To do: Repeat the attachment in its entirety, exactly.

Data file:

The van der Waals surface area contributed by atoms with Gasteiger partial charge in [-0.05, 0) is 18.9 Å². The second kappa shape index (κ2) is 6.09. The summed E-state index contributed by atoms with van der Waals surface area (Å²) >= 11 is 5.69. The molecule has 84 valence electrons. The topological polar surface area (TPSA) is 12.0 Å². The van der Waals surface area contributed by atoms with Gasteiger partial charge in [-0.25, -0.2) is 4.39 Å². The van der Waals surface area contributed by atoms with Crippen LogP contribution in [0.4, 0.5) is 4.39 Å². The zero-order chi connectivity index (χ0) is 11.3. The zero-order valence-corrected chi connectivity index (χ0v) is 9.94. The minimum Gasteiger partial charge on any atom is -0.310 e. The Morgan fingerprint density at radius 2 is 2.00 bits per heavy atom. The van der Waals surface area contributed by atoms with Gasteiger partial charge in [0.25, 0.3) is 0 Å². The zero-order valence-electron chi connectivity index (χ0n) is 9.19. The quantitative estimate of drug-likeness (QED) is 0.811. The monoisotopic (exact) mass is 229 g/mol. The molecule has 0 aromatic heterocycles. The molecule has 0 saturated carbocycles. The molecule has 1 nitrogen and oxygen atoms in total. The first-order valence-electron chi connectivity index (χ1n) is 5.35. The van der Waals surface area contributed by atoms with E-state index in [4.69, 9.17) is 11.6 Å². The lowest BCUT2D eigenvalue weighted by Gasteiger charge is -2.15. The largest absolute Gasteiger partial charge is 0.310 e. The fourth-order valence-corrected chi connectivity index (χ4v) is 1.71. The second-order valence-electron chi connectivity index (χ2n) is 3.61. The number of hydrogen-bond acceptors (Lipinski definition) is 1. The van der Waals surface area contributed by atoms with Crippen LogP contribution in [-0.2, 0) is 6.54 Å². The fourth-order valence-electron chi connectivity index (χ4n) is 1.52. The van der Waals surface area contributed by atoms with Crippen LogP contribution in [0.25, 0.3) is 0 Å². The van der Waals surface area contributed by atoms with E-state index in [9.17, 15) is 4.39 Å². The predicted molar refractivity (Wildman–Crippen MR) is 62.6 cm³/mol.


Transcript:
The van der Waals surface area contributed by atoms with Gasteiger partial charge in [-0.05, 0) is 18.9 Å². The second kappa shape index (κ2) is 6.09. The summed E-state index contributed by atoms with van der Waals surface area (Å²) >= 11 is 5.69. The molecule has 84 valence electrons. The topological polar surface area (TPSA) is 12.0 Å². The van der Waals surface area contributed by atoms with Gasteiger partial charge in [-0.25, -0.2) is 4.39 Å². The van der Waals surface area contributed by atoms with Crippen LogP contribution in [0.4, 0.5) is 4.39 Å². The zero-order chi connectivity index (χ0) is 11.3. The zero-order valence-corrected chi connectivity index (χ0v) is 9.94. The minimum Gasteiger partial charge on any atom is -0.310 e. The Morgan fingerprint density at radius 2 is 2.00 bits per heavy atom. The van der Waals surface area contributed by atoms with Gasteiger partial charge in [0.25, 0.3) is 0 Å². The zero-order valence-electron chi connectivity index (χ0n) is 9.19. The quantitative estimate of drug-likeness (QED) is 0.811. The monoisotopic (exact) mass is 229 g/mol. The molecule has 0 aromatic heterocycles. The molecule has 0 saturated carbocycles. The molecule has 1 nitrogen and oxygen atoms in total. The first-order valence-electron chi connectivity index (χ1n) is 5.35. The van der Waals surface area contributed by atoms with E-state index in [4.69, 9.17) is 11.6 Å². The lowest BCUT2D eigenvalue weighted by Gasteiger charge is -2.15. The largest absolute Gasteiger partial charge is 0.310 e. The fourth-order valence-corrected chi connectivity index (χ4v) is 1.71. The second-order valence-electron chi connectivity index (χ2n) is 3.61. The number of hydrogen-bond acceptors (Lipinski definition) is 1. The van der Waals surface area contributed by atoms with Crippen LogP contribution in [-0.2, 0) is 6.54 Å². The fourth-order valence-electron chi connectivity index (χ4n) is 1.52. The van der Waals surface area contributed by atoms with Crippen LogP contribution in [0.25, 0.3) is 0 Å². The van der Waals surface area contributed by atoms with E-state index in [9.17, 15) is 4.39 Å². The predicted molar refractivity (Wildman–Crippen MR) is 62.6 cm³/mol.